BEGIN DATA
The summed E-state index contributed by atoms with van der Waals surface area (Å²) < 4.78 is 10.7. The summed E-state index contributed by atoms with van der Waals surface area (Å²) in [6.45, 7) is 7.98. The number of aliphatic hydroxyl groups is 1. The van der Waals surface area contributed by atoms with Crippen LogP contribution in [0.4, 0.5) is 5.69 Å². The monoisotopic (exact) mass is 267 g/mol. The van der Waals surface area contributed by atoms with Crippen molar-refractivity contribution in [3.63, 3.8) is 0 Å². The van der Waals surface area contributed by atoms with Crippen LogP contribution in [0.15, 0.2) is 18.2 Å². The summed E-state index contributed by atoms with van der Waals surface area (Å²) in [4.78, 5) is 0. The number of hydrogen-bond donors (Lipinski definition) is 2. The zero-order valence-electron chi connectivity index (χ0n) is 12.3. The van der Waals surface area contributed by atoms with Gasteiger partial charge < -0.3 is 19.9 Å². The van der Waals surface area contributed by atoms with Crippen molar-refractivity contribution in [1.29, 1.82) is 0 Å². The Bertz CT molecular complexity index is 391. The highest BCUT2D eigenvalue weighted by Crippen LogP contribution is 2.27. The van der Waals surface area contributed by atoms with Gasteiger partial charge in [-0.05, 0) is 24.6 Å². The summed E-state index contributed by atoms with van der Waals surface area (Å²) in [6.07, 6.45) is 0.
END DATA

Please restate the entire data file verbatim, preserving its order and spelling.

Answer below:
The summed E-state index contributed by atoms with van der Waals surface area (Å²) < 4.78 is 10.7. The summed E-state index contributed by atoms with van der Waals surface area (Å²) in [6.45, 7) is 7.98. The number of aliphatic hydroxyl groups is 1. The van der Waals surface area contributed by atoms with Crippen LogP contribution in [0.4, 0.5) is 5.69 Å². The monoisotopic (exact) mass is 267 g/mol. The van der Waals surface area contributed by atoms with Crippen molar-refractivity contribution in [3.63, 3.8) is 0 Å². The van der Waals surface area contributed by atoms with Crippen LogP contribution in [0.15, 0.2) is 18.2 Å². The summed E-state index contributed by atoms with van der Waals surface area (Å²) in [4.78, 5) is 0. The number of hydrogen-bond donors (Lipinski definition) is 2. The zero-order valence-electron chi connectivity index (χ0n) is 12.3. The van der Waals surface area contributed by atoms with Gasteiger partial charge < -0.3 is 19.9 Å². The van der Waals surface area contributed by atoms with Crippen molar-refractivity contribution in [1.29, 1.82) is 0 Å². The Bertz CT molecular complexity index is 391. The highest BCUT2D eigenvalue weighted by Crippen LogP contribution is 2.27. The van der Waals surface area contributed by atoms with Gasteiger partial charge in [-0.05, 0) is 24.6 Å². The summed E-state index contributed by atoms with van der Waals surface area (Å²) in [6.07, 6.45) is 0.